as possible to others, but might not want to bias its internal analyses with
a value produced by the most extreme of the possible choices. Different products
differ on how they handle this.
next level of information the company might want to know is what site visitors
actually do. In other words, what kind of paths do they take through the site?
For many sites, only fairly short paths are needed for this kind of analysis.
For example, do more come to the perfume sales page by doing a search or after
reading the article you posted about antique perfume bottles at the Victoria
Museum? Some traffic analysis programs can provide this kind of data in some
form, such as a list of the top five previous pages for each of the ten most
visited pages. Not all commercial packages do even this much, and due to the
combinatorial explosion, longer path analysis, if needed, will probably require
a custom solution. Also, path analysis can be confounded when a site uses more
than one server, because the sheer size of web logs may make merging them unwieldy.
Page impressions and visit statistics are good ways to explain to potential
advertisers why they should advertise on your site, but once they do they will
be less interested in general numbers and more interested in how well their
own ads are doing. There are two common measures of ad performance: ad impressions
and clickthroughs. An ad impression is a presentation of the ad. Each ad impression
occurs when a page is presented to the user. For a site that serves its own
ads, all the information needed to report on ads can be made available through
the log; each ad is an image file whose name can be read from the log. Confusingly,
when speaking about ads, ad impressions may just be called "impressions."
clickthrough occurs when a surfer clicks on an ad to be taken to a page on your
site or on the advertiser's. Again, a site that handles its own ad serving can
arrange to read clickthrough counts from its log. However, most sites use third-party
software or an outsourced service for their ad serving. In these cases the reports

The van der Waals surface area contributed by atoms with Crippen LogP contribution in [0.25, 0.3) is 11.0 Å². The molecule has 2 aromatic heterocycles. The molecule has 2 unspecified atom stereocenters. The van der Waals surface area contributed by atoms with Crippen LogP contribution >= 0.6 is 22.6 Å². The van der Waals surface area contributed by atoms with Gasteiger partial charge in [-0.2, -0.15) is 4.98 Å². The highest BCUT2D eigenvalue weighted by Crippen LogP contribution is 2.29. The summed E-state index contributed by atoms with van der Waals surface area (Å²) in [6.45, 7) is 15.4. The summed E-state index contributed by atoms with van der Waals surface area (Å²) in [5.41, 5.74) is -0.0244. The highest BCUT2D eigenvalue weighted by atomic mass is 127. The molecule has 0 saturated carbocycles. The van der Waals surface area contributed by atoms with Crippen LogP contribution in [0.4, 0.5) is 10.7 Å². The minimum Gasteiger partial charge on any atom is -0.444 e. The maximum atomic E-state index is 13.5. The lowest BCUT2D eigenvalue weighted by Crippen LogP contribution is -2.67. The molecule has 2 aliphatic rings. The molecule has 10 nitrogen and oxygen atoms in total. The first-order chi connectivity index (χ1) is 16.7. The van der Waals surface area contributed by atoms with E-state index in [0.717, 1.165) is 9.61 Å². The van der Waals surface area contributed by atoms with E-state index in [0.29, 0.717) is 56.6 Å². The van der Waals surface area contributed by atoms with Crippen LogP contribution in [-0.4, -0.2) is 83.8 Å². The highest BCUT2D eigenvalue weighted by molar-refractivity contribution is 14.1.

are created from the adserver's logs. Note that there is typically no easy way
to correlate data from the webserver logs with data from the adserver logs.
the Data Valid?
Unfortunately, there are many ways in which the numbers from the webserver and
adserver logs can be inaccurate. Not every impression is a reportable impression,
and not every absence of an impression means that a page was not looked at.
a browser is pointed to a page, there can be a complicated series of transactions
before the browser decides whether to download the page. The browser may have
viewed the page recently, and may therefore have a copy of it cached. In this
case the browser will first make contact with the server to determine whether
the page has changed; if not, the page can be displayed from the cache. Unfortunately,
if the page is not reloaded to the browser the log will have no record of the
transaction. The loss is particularly significant when services like AOL, which
do caching for all of their members, are taken into account. It is possible
to capture these events with software/hardware products that sit on the network
and interpret the protocol-level communications.
far as the impressions that are not, the main source of these are various web
crawlers, usually launched by search engines. While having a search engine visit
your site is a good thing, it can inflate your traffic and ad statistics. Another
source of contamination can be visits by people within your company, such as
web editors and quality assurance personnel. It is possible to remove both kinds
of contamination from the logs. Many crawlers are well enough behaved to identify
themselves in the user agent field, and people within the company can usually
be identified by IP address. The auditing company ABCInteractive, a subsidiary
of the publishing industry monitoring service Audit Bureau of Circulation, posts
a list of known crawlers on its website. However not every crawler is kind enough
to identify itself. They can be detected by their behavior, but this is not
a feature of any current commercial traffic analysis logs.
page impressions are merely representations about traffic, advertising numbers
are the basis of contracts. Ads are sold for a fixed number of impressions or
clickthroughs, or may be shown over a period of time with a fee incurred for
each of these events. If the ad numbers are inflated, an advertiser is not getting
what it paid for. It should be no surprise that there are other ways to determine
site traffic other than log-based reporting. A number of services provide off-line
surveys of website popularity and ad reach. These are not primarily used by
websites or advertisers to check their own historic data. Instead, the customers
tend to be prospective advertisers trying to determine which sites are best
to advertise on, and current advertisers looking to add or switch sites. These
are the analogues of the Nielson ratings for television shows, and Nielson is
indeed one company in this space.
a recent study comparing log-based reports with panel measurement revealed a
large variation. The results showed significant variations, with discrepancies
ranging from 14 to 323 percent. Panels both over- and underreport as compared
with log based analysis. Although log-based data might appear to be inherently
more accurate, the research team pointed to such problems as crawlers, the failure
to separate national from international traffic, and data corruption from server
crashes as being good causes for skepticism about the precision of log-based
measurements as guides to what an advertiser can actually expect from a site.